Very early in the process of writing Humble Roots, I realized that botanical imagery would play a prominent role. I didn’t know this when I started, but as I began sorting through my own stories and immersing myself in the biblical text, it began to naturally emerge.
In many ways, Creation is an ever present reminder of our human limits and God’s divine transcendence, a tangible theology of humility. Perhaps this is why Christ directs us back to the natural world so often. It’s not simply that He lived in an agrarian society. By using natural metaphors, He is opening our eyes to see the specific ways that the heavens and the fields and flowers proclaim His glory.
By the time the manuscript for Humble Roots was completed, each chapter highlighted a specific plant to show how humility leads us to rest. At that point, I reached out to Michelle B. Radford, a landscape painter and art professor, to ask her to suggest someone who could make original sketches for the book. She did: herself.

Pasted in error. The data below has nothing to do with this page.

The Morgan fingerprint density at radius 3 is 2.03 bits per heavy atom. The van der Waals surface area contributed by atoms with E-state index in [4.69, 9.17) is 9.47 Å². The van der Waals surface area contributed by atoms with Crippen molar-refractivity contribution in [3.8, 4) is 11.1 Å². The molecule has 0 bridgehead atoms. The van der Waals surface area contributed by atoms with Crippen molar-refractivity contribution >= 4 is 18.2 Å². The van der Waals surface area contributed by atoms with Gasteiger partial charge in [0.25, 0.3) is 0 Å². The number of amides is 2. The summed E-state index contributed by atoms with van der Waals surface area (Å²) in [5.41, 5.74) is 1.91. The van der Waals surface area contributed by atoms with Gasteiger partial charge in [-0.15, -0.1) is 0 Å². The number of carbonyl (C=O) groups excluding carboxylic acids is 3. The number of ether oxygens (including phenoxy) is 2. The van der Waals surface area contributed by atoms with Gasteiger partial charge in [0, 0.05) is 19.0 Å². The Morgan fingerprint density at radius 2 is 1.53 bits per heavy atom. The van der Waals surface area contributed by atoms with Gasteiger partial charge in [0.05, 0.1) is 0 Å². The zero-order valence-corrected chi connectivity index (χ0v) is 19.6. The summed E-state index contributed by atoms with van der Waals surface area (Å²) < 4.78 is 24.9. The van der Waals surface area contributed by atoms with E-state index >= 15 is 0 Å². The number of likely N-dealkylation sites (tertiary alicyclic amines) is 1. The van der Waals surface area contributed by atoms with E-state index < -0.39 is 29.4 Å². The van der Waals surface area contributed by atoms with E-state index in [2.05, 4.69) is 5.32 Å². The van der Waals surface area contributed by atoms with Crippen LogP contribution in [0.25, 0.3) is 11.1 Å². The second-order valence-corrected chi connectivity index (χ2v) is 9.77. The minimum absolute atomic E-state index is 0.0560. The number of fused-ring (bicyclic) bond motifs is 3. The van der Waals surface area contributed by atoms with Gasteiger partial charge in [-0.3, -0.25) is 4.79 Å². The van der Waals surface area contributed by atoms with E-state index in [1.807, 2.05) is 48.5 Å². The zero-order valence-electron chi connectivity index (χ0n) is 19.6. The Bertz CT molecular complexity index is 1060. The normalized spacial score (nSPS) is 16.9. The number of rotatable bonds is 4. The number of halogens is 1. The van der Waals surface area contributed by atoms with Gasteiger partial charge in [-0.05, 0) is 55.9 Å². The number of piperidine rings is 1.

Michelle expressed a sense of God calling her to illustrate Humble Roots and so over the next few months, she created sketches that visually communicate the truth of each chapter. They were so beautiful that I convinced her to turn select images into watercolors. Watercolors that are now available in the form of prints and note cards.
Scripture tells us that Creation testifies to God’s glory. Because of this, these images are offered for same purpose as my written words are: To teach us truth, to call us back to the Beauty the saves the world.
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